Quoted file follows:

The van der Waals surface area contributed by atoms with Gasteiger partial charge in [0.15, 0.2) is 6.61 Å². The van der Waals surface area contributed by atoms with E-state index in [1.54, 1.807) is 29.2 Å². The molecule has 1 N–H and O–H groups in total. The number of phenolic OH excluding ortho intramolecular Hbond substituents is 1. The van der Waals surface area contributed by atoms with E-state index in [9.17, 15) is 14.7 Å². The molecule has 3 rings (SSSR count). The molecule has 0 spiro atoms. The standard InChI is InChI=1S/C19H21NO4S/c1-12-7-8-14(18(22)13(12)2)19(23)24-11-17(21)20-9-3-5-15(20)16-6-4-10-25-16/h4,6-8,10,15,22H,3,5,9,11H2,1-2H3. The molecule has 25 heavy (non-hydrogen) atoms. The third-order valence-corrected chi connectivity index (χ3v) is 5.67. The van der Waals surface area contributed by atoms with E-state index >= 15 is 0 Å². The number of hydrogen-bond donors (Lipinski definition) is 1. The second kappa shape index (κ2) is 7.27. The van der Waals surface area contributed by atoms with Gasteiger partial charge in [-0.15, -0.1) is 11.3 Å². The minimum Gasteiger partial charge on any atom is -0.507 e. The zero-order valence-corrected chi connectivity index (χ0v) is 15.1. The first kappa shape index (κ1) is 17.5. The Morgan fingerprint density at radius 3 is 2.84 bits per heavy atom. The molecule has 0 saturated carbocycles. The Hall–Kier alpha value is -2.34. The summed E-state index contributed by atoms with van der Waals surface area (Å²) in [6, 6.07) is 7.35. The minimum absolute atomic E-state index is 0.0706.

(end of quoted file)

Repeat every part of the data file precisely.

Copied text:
The van der Waals surface area contributed by atoms with Gasteiger partial charge in [0.15, 0.2) is 6.61 Å². The van der Waals surface area contributed by atoms with E-state index in [1.54, 1.807) is 29.2 Å². The molecule has 1 N–H and O–H groups in total. The number of phenolic OH excluding ortho intramolecular Hbond substituents is 1. The van der Waals surface area contributed by atoms with E-state index in [9.17, 15) is 14.7 Å². The molecule has 3 rings (SSSR count). The molecule has 0 spiro atoms. The standard InChI is InChI=1S/C19H21NO4S/c1-12-7-8-14(18(22)13(12)2)19(23)24-11-17(21)20-9-3-5-15(20)16-6-4-10-25-16/h4,6-8,10,15,22H,3,5,9,11H2,1-2H3. The molecule has 25 heavy (non-hydrogen) atoms. The third-order valence-corrected chi connectivity index (χ3v) is 5.67. The van der Waals surface area contributed by atoms with E-state index >= 15 is 0 Å². The number of hydrogen-bond donors (Lipinski definition) is 1. The second kappa shape index (κ2) is 7.27. The van der Waals surface area contributed by atoms with Gasteiger partial charge in [-0.15, -0.1) is 11.3 Å². The minimum Gasteiger partial charge on any atom is -0.507 e. The zero-order valence-corrected chi connectivity index (χ0v) is 15.1. The first kappa shape index (κ1) is 17.5. The Morgan fingerprint density at radius 3 is 2.84 bits per heavy atom. The molecule has 0 saturated carbocycles. The Hall–Kier alpha value is -2.34. The summed E-state index contributed by atoms with van der Waals surface area (Å²) in [6, 6.07) is 7.35. The minimum absolute atomic E-state index is 0.0706.